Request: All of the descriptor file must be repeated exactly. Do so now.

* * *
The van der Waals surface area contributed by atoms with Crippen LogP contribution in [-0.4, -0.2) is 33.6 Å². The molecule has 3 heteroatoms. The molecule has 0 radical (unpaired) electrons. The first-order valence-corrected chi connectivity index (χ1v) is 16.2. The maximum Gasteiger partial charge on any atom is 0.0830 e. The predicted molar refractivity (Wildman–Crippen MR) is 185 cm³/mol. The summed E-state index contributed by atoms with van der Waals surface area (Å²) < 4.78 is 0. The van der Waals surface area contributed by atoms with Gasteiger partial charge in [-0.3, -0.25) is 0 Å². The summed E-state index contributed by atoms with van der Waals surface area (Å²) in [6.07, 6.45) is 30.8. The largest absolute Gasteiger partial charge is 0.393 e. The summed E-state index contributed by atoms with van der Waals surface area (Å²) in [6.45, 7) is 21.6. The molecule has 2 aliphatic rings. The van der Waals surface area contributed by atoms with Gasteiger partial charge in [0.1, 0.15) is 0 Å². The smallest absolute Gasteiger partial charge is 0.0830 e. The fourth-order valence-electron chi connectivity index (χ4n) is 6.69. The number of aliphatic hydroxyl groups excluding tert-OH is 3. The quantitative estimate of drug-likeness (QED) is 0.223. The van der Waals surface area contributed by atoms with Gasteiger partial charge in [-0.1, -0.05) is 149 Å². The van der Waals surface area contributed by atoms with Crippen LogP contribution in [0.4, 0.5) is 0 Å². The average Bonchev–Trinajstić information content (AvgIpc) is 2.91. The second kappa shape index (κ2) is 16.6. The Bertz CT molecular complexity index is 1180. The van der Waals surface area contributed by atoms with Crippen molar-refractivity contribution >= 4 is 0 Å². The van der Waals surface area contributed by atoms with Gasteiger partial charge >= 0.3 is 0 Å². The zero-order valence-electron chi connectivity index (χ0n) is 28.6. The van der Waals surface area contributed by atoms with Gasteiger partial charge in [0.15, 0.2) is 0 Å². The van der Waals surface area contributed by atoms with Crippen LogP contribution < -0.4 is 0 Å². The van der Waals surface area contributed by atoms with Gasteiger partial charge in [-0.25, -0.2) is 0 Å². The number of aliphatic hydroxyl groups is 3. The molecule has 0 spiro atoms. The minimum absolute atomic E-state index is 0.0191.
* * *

The van der Waals surface area contributed by atoms with Crippen LogP contribution in [-0.4, -0.2) is 33.6 Å². The molecule has 3 heteroatoms. The molecule has 0 radical (unpaired) electrons. The first-order valence-corrected chi connectivity index (χ1v) is 16.2. The maximum Gasteiger partial charge on any atom is 0.0830 e. The predicted molar refractivity (Wildman–Crippen MR) is 185 cm³/mol. The summed E-state index contributed by atoms with van der Waals surface area (Å²) < 4.78 is 0. The van der Waals surface area contributed by atoms with Gasteiger partial charge in [-0.3, -0.25) is 0 Å². The summed E-state index contributed by atoms with van der Waals surface area (Å²) in [6.07, 6.45) is 30.8. The largest absolute Gasteiger partial charge is 0.393 e. The summed E-state index contributed by atoms with van der Waals surface area (Å²) in [6.45, 7) is 21.6. The molecule has 2 aliphatic rings. The van der Waals surface area contributed by atoms with Gasteiger partial charge in [0.1, 0.15) is 0 Å². The smallest absolute Gasteiger partial charge is 0.0830 e. The fourth-order valence-electron chi connectivity index (χ4n) is 6.69. The number of aliphatic hydroxyl groups excluding tert-OH is 3. The quantitative estimate of drug-likeness (QED) is 0.223. The van der Waals surface area contributed by atoms with Gasteiger partial charge in [-0.1, -0.05) is 149 Å². The van der Waals surface area contributed by atoms with Crippen LogP contribution in [0.4, 0.5) is 0 Å². The average Bonchev–Trinajstić information content (AvgIpc) is 2.91. The second kappa shape index (κ2) is 16.6. The Bertz CT molecular complexity index is 1180. The van der Waals surface area contributed by atoms with Crippen molar-refractivity contribution >= 4 is 0 Å². The van der Waals surface area contributed by atoms with Gasteiger partial charge >= 0.3 is 0 Å². The zero-order valence-electron chi connectivity index (χ0n) is 28.6. The van der Waals surface area contributed by atoms with Gasteiger partial charge in [0.15, 0.2) is 0 Å². The van der Waals surface area contributed by atoms with Crippen LogP contribution < -0.4 is 0 Å². The van der Waals surface area contributed by atoms with Gasteiger partial charge in [-0.25, -0.2) is 0 Å². The number of aliphatic hydroxyl groups is 3. The molecule has 0 spiro atoms. The minimum absolute atomic E-state index is 0.0191.